From Office Towers to Converted Factories, LIC’s Commercial Real Estate Market Gets “Creative”
Tech and media firms driving unprecedented boom in neighborhood’s office market
By Rey Mashayekhi
October 9, 2016
Long Island City may be experiencing an unprecedented boom in residential real estate development, but that’s only part of the picture when it comes to the neighborhood’s remarkable transformation. There’s also an extensive amount of commercial development to account for – from massive, ground-up office complexes currently under construction, to a crop of renovated and rehabilitated former warehouse and factory buildings that have looked to appeal to the city’s booming TAMI (technology, advertising, media and information) sector office tenants.
According to the Long Island City Partnership, there is 3.5 million square feet of commercial office space currently in the pipeline in the area and slated for delivery by 2020. That would increase the current 6.8 million square feet of office stock by more than half, and in the process transform Long Island City into a newly viable destination for New York’s sizable and varied office tenant base. Add to that the 395,000 square feet of retail space currently in the works – much of it coming via mixed-use residential development – and we’re talking a whole new world when it comes to opportunities for businesses to set up shop in Long Island City.
The neighborhood is already home to more than 6,300 businesses employing more than 93,000 people, according to the LIC Partnership, and that number will only increase in the coming years via projects like Tishman Speyer’s two-towered, 1.1 million-square-foot office complex at 28-07 Jackson Avenue. The developer announced earlier this year that it had pre-leased more than 800,000 square feet at the 27-story towers – a testament to both the product Tishman Speyer is developing and to Long Island City’s draw for prospective office tenants, given that the company was prepared to build the project on spec and without any pre-existing commitments from tenants.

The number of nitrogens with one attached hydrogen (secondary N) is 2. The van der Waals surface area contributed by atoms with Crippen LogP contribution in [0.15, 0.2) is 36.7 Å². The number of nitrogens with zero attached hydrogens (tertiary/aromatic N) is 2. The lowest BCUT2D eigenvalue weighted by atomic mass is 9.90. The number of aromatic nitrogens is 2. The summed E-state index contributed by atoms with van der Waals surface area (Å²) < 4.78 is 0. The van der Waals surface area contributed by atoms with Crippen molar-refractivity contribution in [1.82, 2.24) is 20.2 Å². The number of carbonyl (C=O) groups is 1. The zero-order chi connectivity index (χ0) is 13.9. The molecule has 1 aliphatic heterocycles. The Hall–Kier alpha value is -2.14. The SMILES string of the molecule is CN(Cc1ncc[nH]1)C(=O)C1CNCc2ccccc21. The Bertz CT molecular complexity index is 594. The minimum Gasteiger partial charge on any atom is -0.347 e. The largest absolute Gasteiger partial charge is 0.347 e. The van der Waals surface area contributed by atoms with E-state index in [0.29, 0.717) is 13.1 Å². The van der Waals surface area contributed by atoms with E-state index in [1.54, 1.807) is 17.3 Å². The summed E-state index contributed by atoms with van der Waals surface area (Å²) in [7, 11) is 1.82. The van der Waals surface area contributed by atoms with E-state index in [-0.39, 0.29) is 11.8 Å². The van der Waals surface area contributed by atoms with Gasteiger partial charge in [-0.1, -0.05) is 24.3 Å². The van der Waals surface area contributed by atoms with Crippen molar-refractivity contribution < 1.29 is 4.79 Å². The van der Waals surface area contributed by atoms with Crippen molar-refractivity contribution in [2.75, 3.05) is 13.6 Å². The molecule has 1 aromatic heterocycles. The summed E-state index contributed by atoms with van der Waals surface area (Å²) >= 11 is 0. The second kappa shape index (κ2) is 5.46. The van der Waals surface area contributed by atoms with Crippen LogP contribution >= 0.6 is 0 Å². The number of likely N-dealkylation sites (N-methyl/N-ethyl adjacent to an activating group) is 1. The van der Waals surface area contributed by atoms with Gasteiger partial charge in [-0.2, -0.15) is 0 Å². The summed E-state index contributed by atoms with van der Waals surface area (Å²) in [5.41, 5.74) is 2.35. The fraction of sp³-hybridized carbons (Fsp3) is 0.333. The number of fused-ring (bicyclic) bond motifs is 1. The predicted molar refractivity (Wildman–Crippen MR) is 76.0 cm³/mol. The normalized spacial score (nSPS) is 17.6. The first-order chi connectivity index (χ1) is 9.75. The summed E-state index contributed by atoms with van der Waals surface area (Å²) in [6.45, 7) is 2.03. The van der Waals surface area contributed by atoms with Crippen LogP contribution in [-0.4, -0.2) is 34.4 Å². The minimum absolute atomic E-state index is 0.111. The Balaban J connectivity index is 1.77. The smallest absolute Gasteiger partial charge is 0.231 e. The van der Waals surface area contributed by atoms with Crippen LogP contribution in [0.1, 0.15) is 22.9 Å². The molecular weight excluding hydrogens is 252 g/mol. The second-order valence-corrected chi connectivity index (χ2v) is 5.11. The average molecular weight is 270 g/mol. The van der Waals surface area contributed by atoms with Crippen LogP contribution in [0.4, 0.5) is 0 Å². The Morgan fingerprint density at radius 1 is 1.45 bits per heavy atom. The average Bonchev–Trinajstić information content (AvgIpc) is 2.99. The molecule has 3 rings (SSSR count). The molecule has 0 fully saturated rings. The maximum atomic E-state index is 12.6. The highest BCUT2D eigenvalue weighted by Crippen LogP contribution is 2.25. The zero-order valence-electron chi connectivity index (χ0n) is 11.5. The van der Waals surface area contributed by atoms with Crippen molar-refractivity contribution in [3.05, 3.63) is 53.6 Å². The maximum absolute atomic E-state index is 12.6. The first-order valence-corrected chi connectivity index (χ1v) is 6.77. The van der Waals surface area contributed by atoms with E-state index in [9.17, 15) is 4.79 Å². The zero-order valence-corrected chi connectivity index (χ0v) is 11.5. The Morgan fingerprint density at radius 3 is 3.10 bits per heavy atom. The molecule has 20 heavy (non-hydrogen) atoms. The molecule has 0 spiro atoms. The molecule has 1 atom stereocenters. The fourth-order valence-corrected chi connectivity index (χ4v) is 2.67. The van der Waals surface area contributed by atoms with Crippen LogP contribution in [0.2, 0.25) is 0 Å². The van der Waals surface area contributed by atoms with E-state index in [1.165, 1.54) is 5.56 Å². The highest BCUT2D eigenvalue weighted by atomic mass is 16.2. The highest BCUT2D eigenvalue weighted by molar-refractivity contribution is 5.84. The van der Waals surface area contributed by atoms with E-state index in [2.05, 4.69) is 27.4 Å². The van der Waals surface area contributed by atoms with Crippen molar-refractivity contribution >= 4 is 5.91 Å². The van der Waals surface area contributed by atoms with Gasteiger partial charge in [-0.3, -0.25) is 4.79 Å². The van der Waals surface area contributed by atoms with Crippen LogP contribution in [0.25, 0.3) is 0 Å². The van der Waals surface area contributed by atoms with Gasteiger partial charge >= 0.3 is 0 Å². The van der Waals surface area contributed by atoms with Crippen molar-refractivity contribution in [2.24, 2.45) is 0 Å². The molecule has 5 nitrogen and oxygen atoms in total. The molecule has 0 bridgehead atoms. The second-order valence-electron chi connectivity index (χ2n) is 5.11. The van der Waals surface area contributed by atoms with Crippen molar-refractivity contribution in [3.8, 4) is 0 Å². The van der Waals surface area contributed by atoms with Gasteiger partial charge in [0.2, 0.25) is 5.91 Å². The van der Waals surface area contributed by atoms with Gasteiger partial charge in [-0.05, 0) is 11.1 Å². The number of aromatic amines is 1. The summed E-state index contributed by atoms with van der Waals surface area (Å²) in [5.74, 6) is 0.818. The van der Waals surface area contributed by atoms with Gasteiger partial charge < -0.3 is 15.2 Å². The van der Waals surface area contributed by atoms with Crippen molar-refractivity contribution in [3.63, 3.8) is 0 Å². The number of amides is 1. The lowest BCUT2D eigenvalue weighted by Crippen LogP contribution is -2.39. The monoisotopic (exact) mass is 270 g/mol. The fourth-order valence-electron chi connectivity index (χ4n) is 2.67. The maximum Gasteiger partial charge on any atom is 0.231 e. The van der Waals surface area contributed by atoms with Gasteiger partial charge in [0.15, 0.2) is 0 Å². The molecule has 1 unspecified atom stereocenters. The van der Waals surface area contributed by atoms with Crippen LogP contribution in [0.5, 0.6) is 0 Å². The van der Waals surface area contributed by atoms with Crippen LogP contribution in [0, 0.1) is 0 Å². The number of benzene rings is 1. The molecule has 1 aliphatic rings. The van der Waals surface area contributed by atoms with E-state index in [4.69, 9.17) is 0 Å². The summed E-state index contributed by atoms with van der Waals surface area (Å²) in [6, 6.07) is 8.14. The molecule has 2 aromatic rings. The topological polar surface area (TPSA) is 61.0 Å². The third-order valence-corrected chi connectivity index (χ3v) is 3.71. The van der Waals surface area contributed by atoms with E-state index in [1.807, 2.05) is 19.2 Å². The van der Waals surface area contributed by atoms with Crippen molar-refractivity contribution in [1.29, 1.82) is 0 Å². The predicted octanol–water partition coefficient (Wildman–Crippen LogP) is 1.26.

But those kinds of commitments are exactly what Tishman Speyer got, with department store giant Macy’s agreeing to anchor 28-07 Jackson Avenue with roughly 550,000 square feet at the complex and shared office space startup WeWork signing on for about 250,000 square feet of space. The development, which is slated for completion in 2019, will also hold 43,000 square feet of retail space and will rise next to Tishman Speyer’s new three-building, 1,900-unit residential development right across Jackson Avenue.
Indeed, developers are banking on the massive influx of new residential development in Long Island City – 11,000 new units built in the past decade and another 22,000 units currently in the pipeline – to drive the demand for new commercial, office and retail projects in the area. “You have to have the people first to have the commercial and retail survive,” Modern Spaces executive vice president Evan Daniel told the Wall Street Journal last month, while Tishman Speyer CEO Rob Speyer said he would not be surprised “if the people who work in our office development live in our residential development.”
Of course, spec office development remains a risky proposition for most developers, and conventional Class A office stock isn’t what all office tenants are looking for these days. Businesses – particularly creative, tech- and media-focused companies – are more specific than ever when it comes to selecting their workspaces, whether that’s due to logistical reasons (say, production or light manufacturing capabilities) or simply wanting to foster a work environment that will help draw in talent and create a unique corporate culture.